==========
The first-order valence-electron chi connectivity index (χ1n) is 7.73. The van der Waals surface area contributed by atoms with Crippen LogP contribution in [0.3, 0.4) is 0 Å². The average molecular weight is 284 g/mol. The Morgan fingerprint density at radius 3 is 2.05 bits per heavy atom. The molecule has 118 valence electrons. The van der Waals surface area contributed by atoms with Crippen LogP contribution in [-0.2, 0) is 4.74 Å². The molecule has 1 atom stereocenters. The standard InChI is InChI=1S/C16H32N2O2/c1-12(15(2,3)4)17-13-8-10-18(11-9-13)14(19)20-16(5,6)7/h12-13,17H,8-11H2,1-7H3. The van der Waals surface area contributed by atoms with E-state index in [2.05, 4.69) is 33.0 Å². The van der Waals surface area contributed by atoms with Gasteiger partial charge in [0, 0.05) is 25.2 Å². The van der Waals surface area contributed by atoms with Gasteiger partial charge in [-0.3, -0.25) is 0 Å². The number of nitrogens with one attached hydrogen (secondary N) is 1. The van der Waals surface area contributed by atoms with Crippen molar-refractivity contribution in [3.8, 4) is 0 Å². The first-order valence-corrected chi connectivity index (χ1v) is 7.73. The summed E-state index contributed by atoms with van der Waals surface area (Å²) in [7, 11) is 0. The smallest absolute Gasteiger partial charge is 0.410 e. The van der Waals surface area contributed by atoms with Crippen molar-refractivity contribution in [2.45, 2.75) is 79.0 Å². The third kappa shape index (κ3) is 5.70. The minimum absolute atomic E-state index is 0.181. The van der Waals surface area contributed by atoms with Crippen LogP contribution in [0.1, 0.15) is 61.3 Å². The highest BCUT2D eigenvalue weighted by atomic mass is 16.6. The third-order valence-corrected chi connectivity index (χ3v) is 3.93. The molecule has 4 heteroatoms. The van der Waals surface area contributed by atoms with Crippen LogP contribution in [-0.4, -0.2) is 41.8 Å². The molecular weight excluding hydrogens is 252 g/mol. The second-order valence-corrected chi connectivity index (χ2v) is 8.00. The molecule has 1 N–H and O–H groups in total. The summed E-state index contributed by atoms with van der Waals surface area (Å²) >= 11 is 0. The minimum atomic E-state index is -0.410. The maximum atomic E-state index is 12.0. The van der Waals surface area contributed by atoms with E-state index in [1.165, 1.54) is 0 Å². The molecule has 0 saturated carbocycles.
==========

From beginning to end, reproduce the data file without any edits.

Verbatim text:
The first-order valence-electron chi connectivity index (χ1n) is 7.73. The van der Waals surface area contributed by atoms with Crippen LogP contribution in [0.3, 0.4) is 0 Å². The average molecular weight is 284 g/mol. The Morgan fingerprint density at radius 3 is 2.05 bits per heavy atom. The molecule has 118 valence electrons. The van der Waals surface area contributed by atoms with Crippen LogP contribution in [-0.2, 0) is 4.74 Å². The molecule has 1 atom stereocenters. The standard InChI is InChI=1S/C16H32N2O2/c1-12(15(2,3)4)17-13-8-10-18(11-9-13)14(19)20-16(5,6)7/h12-13,17H,8-11H2,1-7H3. The van der Waals surface area contributed by atoms with E-state index in [2.05, 4.69) is 33.0 Å². The van der Waals surface area contributed by atoms with Gasteiger partial charge in [0, 0.05) is 25.2 Å². The van der Waals surface area contributed by atoms with Gasteiger partial charge in [-0.3, -0.25) is 0 Å². The number of nitrogens with one attached hydrogen (secondary N) is 1. The van der Waals surface area contributed by atoms with Crippen molar-refractivity contribution in [3.8, 4) is 0 Å². The first-order valence-corrected chi connectivity index (χ1v) is 7.73. The summed E-state index contributed by atoms with van der Waals surface area (Å²) in [7, 11) is 0. The smallest absolute Gasteiger partial charge is 0.410 e. The van der Waals surface area contributed by atoms with Crippen molar-refractivity contribution in [2.45, 2.75) is 79.0 Å². The third kappa shape index (κ3) is 5.70. The minimum absolute atomic E-state index is 0.181. The van der Waals surface area contributed by atoms with Crippen LogP contribution in [0.1, 0.15) is 61.3 Å². The highest BCUT2D eigenvalue weighted by atomic mass is 16.6. The third-order valence-corrected chi connectivity index (χ3v) is 3.93. The molecule has 4 heteroatoms. The van der Waals surface area contributed by atoms with Crippen LogP contribution in [-0.4, -0.2) is 41.8 Å². The molecular weight excluding hydrogens is 252 g/mol. The second-order valence-corrected chi connectivity index (χ2v) is 8.00. The molecule has 1 N–H and O–H groups in total. The summed E-state index contributed by atoms with van der Waals surface area (Å²) >= 11 is 0. The minimum atomic E-state index is -0.410. The maximum atomic E-state index is 12.0. The van der Waals surface area contributed by atoms with E-state index in [1.165, 1.54) is 0 Å². The molecule has 0 saturated carbocycles.